The District of Columbia Public Schools enrolls approximately 50,000 students, approximately 3,000 are in grade 8. Of those, 44 students are Asian or Pacific Islanders, 650 are categorized as Hispanic, 1,900 as Black and 360 as White. At grade 8, only a quarter, 690 (23%), of students in the Washington, DC, public schools read at the level expected for good progress by the National Assessment of Educational Progress (Proficient and Advanced). Nearly twice as many, close to half, 1,320, have not been taught to read well enough to meaningfully use that skill in school or later life. (NAEP found in this 2022 assessment that the remaining third of the students had been taught to read only at the Basic level.)

NAEP uses eligibility for the National School Lunch Program as a proxy for household income. Those eligible for the Program have incomes less than $51,000 for a family of four, approximately twice the national poverty level. There is a dramatic difference in the reading skills of students in the District between those from families above and below this economic divide. In the District of Columbia more than half of those below the divide, eligible for the National School Lunch Program, have reading skills below the Basic level (54%), yet only 16% of those students from better off households have not been taught by the District’s schools to read at least at the Basic level and, coincidentally, 54% of these have reached Proficient or Advanced levels of reading skills. (The percentage of students from more prosperous families at the Advanced category is a remarkable 13%, three times the national percentage for all students in grade 8, as compared to just 1% of those in the District’s schools who are eligible for the National School Lunch Program.)

Students in grade 8 in the Washington, DC, schools whose households are economically secure are four times as likely to have been taught to read well than those from impoverished households. Income is generally associated with educational achievement. DCPS students whose parents graduated from college are three times as likely to have been taught to read well as those whose parents only graduated from high school.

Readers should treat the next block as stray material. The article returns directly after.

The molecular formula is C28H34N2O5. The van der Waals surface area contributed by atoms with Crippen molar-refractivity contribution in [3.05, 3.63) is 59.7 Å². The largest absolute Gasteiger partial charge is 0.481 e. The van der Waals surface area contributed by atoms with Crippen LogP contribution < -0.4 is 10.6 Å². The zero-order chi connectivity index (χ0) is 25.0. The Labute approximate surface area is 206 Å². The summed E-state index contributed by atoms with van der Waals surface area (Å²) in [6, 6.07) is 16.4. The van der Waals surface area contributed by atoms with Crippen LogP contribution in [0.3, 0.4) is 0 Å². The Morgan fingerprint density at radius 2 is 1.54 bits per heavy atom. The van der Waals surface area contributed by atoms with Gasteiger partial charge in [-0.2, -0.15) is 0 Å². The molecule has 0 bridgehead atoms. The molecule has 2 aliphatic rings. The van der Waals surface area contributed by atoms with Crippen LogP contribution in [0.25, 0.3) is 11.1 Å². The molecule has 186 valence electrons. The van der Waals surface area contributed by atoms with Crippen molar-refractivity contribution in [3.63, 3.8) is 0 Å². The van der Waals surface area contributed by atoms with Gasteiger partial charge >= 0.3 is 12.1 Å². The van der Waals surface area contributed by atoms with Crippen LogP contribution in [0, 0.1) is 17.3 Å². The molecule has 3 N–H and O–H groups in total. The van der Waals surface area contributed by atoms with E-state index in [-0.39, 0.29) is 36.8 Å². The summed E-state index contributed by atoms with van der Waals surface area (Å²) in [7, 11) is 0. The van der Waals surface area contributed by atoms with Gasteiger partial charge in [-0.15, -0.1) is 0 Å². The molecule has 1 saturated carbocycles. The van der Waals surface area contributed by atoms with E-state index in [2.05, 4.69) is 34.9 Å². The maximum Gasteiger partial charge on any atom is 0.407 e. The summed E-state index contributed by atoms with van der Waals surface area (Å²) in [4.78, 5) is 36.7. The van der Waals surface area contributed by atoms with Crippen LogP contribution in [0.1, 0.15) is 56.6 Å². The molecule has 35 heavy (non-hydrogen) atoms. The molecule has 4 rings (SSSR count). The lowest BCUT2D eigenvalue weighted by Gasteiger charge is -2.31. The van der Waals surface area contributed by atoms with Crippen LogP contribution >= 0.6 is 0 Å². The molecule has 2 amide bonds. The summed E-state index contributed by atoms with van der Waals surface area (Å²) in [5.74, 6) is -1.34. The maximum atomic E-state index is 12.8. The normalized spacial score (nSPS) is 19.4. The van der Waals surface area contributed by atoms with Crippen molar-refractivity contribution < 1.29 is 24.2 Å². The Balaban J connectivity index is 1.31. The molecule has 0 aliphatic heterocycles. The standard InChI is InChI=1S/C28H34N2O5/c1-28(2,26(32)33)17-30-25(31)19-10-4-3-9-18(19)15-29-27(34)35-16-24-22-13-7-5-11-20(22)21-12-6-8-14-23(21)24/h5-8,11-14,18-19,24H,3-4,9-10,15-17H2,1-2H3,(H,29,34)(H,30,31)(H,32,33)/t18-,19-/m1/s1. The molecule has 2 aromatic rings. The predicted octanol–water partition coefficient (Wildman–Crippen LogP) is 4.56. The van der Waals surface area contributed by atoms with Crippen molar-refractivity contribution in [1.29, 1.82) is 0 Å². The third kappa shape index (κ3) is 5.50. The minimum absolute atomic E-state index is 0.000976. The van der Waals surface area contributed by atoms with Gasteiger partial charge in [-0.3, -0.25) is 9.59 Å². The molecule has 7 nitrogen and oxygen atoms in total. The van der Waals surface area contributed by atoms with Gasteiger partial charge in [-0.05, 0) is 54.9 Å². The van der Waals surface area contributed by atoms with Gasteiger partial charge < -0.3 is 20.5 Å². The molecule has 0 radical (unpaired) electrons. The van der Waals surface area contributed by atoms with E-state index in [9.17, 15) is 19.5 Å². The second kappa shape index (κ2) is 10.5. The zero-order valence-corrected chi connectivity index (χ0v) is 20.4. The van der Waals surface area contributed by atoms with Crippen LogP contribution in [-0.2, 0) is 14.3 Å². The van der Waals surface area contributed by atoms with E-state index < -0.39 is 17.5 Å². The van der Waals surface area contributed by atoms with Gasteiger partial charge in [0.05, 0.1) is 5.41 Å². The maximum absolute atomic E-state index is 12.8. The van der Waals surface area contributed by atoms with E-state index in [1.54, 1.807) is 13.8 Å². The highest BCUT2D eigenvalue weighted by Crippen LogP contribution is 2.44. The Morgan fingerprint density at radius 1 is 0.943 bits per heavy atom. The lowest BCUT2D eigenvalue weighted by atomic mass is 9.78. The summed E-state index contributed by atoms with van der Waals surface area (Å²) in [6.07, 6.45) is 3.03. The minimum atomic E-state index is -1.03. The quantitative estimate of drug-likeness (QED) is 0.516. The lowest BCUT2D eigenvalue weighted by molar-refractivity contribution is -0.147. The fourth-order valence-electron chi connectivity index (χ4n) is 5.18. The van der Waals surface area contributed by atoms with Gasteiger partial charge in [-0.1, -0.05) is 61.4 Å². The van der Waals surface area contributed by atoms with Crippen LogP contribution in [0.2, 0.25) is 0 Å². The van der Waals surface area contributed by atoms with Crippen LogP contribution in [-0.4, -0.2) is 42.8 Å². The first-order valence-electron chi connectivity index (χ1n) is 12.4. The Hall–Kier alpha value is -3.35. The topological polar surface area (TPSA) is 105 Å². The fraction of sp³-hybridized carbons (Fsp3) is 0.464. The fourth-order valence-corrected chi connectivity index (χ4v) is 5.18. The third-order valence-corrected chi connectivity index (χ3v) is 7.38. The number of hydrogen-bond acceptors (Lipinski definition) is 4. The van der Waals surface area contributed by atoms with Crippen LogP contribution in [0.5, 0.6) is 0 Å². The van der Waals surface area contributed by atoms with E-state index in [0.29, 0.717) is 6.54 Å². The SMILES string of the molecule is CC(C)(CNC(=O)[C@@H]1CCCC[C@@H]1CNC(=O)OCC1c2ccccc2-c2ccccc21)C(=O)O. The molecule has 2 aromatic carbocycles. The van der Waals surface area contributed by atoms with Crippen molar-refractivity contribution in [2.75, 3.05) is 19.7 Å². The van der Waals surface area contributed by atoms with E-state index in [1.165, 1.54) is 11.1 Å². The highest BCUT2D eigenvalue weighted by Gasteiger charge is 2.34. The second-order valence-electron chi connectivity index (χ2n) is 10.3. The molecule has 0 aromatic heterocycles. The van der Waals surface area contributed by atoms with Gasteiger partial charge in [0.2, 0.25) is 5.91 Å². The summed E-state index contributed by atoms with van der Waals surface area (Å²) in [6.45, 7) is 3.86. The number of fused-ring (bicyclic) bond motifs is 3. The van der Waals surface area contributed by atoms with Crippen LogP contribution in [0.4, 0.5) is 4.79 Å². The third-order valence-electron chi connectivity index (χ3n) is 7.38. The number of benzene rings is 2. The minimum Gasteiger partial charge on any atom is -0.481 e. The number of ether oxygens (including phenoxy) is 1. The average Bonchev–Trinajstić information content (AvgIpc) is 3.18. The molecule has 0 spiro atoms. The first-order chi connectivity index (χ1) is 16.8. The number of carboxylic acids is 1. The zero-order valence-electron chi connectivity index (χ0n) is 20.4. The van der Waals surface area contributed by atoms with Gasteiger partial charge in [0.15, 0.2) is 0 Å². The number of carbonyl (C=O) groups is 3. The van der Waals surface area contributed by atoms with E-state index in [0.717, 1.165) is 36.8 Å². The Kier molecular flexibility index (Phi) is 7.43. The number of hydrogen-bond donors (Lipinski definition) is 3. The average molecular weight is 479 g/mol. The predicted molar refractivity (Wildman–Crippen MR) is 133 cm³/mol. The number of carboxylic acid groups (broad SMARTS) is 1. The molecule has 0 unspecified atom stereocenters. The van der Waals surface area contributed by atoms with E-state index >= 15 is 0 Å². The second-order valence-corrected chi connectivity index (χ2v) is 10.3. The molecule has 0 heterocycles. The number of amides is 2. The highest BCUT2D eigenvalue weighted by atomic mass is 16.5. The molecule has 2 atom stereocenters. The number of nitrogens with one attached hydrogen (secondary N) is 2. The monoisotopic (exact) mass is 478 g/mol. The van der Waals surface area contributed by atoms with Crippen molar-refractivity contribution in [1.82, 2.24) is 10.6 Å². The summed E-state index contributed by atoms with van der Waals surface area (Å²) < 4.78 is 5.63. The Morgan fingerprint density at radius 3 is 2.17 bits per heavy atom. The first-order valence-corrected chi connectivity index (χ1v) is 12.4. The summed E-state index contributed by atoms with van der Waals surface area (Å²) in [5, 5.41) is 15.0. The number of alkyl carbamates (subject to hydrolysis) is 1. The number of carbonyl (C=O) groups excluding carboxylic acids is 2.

Student reading achievement at grade 8 is even more dramatically differentiated in the Washington schools by race and ethnicity than by family income and parental education levels. White students are nearly five times as likely to reach the Proficient and Advanced categories as Black and Hispanic students, half of whom are at the below Basic level, being unable to usefully apply the reading skills in school and everyday life. 19% of the District’s White students are taught to read at the Advanced level, but only 1% of Black and Hispanic students are brought to that level by the District’s schools.

When we combine the racial/ethnic measures with those for eligibility for the National School Lunch Program among grade 8 students in the District of Columbia Schools we find that there is no NAEP data in the eligible category for White student and no data for the ineligible category for Hispanic students. Presumably too few White students are eligible for the National School Lunch Program and too few are ineligible among Hispanic students. Among the District’s Black and Hispanic students eligible for the Program, more than half (55%) were found by NAEP to read only at the below Basic level and none at all at the Advanced level. Just 8% of White students from the more prosperous District households are in the below Basic category and 20% are in the Advanced category, compared to 29% of Black students ineligible for the National School Lunch Program at the below Basic level, and 5% of those Black students ineligible for the National School Lunch Program in the Advanced category. Among households with incomes above the level required for the National School Lunch Program twice the percentage of White students as Black students are taught by the District’s schools to read at least Proficiently.